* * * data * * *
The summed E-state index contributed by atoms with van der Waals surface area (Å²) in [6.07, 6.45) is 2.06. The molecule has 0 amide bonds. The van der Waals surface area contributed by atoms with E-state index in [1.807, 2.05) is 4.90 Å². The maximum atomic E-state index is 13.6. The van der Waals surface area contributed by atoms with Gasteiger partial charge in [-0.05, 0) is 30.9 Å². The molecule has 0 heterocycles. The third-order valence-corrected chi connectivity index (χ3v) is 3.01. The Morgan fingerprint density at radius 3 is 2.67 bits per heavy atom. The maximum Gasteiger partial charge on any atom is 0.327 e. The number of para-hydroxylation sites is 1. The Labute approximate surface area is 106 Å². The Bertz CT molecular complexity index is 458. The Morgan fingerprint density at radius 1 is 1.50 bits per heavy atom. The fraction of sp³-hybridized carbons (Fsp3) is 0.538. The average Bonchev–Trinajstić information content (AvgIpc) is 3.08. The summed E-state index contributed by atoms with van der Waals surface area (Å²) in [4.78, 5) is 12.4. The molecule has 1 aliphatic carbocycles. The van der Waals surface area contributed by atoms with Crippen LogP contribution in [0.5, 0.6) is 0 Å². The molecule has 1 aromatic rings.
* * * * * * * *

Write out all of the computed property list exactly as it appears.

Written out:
The summed E-state index contributed by atoms with van der Waals surface area (Å²) in [6.07, 6.45) is 2.06. The molecule has 0 amide bonds. The van der Waals surface area contributed by atoms with E-state index in [1.807, 2.05) is 4.90 Å². The maximum atomic E-state index is 13.6. The van der Waals surface area contributed by atoms with Gasteiger partial charge in [-0.05, 0) is 30.9 Å². The molecule has 0 heterocycles. The third-order valence-corrected chi connectivity index (χ3v) is 3.01. The Morgan fingerprint density at radius 3 is 2.67 bits per heavy atom. The maximum Gasteiger partial charge on any atom is 0.327 e. The number of para-hydroxylation sites is 1. The Labute approximate surface area is 106 Å². The Bertz CT molecular complexity index is 458. The Morgan fingerprint density at radius 1 is 1.50 bits per heavy atom. The fraction of sp³-hybridized carbons (Fsp3) is 0.538. The average Bonchev–Trinajstić information content (AvgIpc) is 3.08. The summed E-state index contributed by atoms with van der Waals surface area (Å²) in [4.78, 5) is 12.4. The molecule has 1 aliphatic carbocycles. The van der Waals surface area contributed by atoms with Crippen LogP contribution in [0.5, 0.6) is 0 Å². The molecule has 1 aromatic rings.